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J Comp Neurol. 2004 Nov 8;479(2):234-41.

Experience-dependent activation of extracellular signal-related kinase (ERK) in the olfactory bulb.

Author information

1
Department of Psychology, University of Virginia, Charlottesville, Virginia 22904, USA.

Abstract

Protein kinase-mediated signaling cascades play a fundamental role in translating extracellular signals into cellular responses in CNS neurons. The mitogen-activated protein kinase / extracellular signal-regulated kinase (MAPK/ERK) pathway participates in regulating diverse neuronal processes such as proliferation, differentiation, survival, synaptic efficacy, and long-term potentiation by inducing cAMP-response element (CRE)-mediated gene transcription. Central olfactory structures show plasticity throughout the lifespan, but the role of the MAPK/ERK pathway in odor-evoked activity has yet to be determined. Therefore, we examined the effect of odorant exposure and early postnatal deprivation on ERK activity. We found that odor stimulation induced ERK phosphorylation, that activation of the ERK pathway was decreased with early postnatal deprivation, and that ERK phosphorylation was subsequently increased by restoring stimulation. Further, locations of ERK activation in bulbar neurons after exposure to single odorants corresponded to odor-evoked activity patterns found with other measures of activity in the bulb. Finally, due to the cytoplasmic location of pERK, activated dendrites belonging to the primary excitatory output neurons of the bulb were observed following a single odor exposure. The results indicate that the MAPK/ERK pathway is activated by odorant stimulation and may play an important role in developmental sensory plasticity in the olfactory bulb.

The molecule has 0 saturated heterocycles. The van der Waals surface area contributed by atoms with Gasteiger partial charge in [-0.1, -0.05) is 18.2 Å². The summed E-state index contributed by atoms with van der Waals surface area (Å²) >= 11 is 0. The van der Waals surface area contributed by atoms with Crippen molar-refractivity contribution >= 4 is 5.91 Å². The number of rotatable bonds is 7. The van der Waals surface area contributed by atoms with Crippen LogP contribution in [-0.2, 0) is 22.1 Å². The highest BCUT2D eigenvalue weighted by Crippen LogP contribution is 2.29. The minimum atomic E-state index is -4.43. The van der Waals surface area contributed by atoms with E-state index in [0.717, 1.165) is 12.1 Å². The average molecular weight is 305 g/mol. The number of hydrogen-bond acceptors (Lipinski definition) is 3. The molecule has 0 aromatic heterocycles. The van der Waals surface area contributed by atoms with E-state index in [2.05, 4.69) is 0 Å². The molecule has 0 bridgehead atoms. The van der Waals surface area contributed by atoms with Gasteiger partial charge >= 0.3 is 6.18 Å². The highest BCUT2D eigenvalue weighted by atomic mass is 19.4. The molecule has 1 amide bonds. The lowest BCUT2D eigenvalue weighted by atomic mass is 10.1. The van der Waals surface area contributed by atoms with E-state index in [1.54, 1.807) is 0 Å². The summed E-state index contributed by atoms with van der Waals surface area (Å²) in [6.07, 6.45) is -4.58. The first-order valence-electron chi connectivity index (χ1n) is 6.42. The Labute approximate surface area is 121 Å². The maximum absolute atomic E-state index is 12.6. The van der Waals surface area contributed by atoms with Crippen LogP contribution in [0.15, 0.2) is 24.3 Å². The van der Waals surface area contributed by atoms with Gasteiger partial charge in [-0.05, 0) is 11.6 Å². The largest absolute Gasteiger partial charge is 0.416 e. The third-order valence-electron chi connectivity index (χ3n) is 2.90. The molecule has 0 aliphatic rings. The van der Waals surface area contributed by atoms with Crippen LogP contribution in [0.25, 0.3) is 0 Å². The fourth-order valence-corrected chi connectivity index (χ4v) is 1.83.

PMID:
15452854
DOI:
10.1002/cne.20325
[Indexed for MEDLINE]

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